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Commonly Treated Conditions

Heel Pain

Inside Your Heel

Your heel is the back part of your foot. A band of tissue called the plantar fascia connects the heel bone to the bones in the ball of your foot. Nerves run from the heel up the inside of your ankle and into your leg. These nerves send pain messages from your foot to your brain in a pain response..

When Your Heel Hurts

When you feel pain in the bottom of your heel, the plantar fascia is most likely inflamed. Overuse or excess body weight can cause the tissue to tear or pull away from the bone. The tissue then becomes inflamed and painful. Sometimes the inflamed plantar fascia also irritates a nerve, causing more discomfort.

What Causes Heel Pain?

Wearing shoes with poor cushioning can irritate the tissue in your heel (plantar fascia). Being overweight or standing for long periods of time can also irritate the tissue. Running, walking, tennis, and other sports that put stress on the heels can cause tiny tears in the tissue. If your lower leg muscles are tight, this is more likely to develop.


You may feel pain on the bottom or on the inside edge of your heel. The pain may be sharp when you get out of bed or when standing up after sitting for a while. You may also feel a dull ache in your heel after you've been standing on a hard surface. Running can also produce a dull ache. If a nerve is irritated, you may feel a burning sensation or shooting pain in your heel.

Diagnosis and Treatment

Your foot specialist will examine your foot and ask about your pain level. Be sure to show him/her exactly where your heel hurts. To treat your pain, you may need to make changes in your activities, or change the type of shoes that you wear. You may also need to exercise and stretch the tissue. The tissue can take up to 6 months or more to fully recover. In some extreme cases, your specialist may suggest surgery to release the plantar fascia.


To give the tissue time to heal, avoid doing things that cause strain or pain. This may include standing or walking for extended periods and running activities.

Foot Stretches

  • Lie on your back with your legs straight
  • Stretch your toes toward you. Or put a towel around the ball of your foot and pull it toward you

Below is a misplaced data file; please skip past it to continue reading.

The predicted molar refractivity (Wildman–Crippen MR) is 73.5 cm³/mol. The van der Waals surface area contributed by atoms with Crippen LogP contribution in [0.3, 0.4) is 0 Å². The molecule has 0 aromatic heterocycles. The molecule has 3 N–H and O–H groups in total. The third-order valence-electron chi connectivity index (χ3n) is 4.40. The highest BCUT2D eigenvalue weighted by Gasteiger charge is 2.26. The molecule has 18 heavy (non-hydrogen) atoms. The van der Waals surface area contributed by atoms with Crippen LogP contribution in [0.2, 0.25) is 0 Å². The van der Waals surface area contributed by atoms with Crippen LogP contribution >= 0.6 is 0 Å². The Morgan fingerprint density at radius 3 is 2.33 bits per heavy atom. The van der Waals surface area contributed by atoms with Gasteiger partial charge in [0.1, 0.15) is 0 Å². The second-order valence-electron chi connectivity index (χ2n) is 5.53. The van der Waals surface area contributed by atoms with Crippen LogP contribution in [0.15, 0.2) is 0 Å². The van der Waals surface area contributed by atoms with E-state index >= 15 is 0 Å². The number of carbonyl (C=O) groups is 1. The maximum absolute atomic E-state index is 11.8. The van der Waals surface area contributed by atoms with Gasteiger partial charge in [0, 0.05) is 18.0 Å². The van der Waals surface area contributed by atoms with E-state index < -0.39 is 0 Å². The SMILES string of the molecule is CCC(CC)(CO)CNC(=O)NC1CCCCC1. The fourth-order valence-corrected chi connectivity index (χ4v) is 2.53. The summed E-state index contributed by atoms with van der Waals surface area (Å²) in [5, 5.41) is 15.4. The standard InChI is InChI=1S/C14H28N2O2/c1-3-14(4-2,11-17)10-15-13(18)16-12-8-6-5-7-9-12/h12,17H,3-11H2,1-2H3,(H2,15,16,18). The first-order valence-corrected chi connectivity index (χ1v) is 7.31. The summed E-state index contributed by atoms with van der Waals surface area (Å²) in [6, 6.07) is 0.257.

• Hold for 10 to 20 seconds, relax
  • Repeat 10 times

Heel Stretch

  • Stand with the ball of the painful foot on the edge of a step. Hold on to the railing
  • Slowly drop the heel down until you feel a stretch in the back of your calf
  • Hold for 30 seconds. Repeat 4 times a day


Buy shoes with good cushioning in the soles and heels. Replace athletic shoes proactively before the cushioning in the heels wear out.

Shoe Inserts

To add shock absorbtion to the heel, put a heel cup or pad in your shoe. Or your doctor may prescribe a special shoe insert.

Contrast Baths

To reduce inflammation, soak your foot in warm water for 30 seconds. Then soak it in cool water for 30 seconds. Go back and forth for 5 minutes. Do this 3 to 4 times a day. Or you can hold an ice pack on the heel for up to 5 minutes, 3 to 4 times a day. Always ensure that you begin this process and end the process with cold water.


Your doctor may suggest on oral anti-inflammatory medicine, such as ibuprofen, to reduce the inflammation. If you still experience heel pain after changing your shoes and doing heel stretches for several months, your doctor may inject cortisone into the tissue.

Preventing Future Problems

To prevent future heel pain, wear supportive shoes with well-cushioned heels. Perform regular exercises, such as the one below, to stretch the plantar fascia and the muscles in the lower leg.

 Calf Stretch

  • Stand with one foot an arm's length away from a tree or wall. Place the other foot about 12″ behind. Put both hands on the tree or wall
  • Keeping both heels on the ground, bend the knee on the leg closest to the tree or wall. Lean forward, keeping the back leg straight. Hold the stretch for 15 to 20 seconds
  • Now bend both knees. Hold for 15 to 20 seconds. Then relax
  • Repeat 10 times. Then switch sides.

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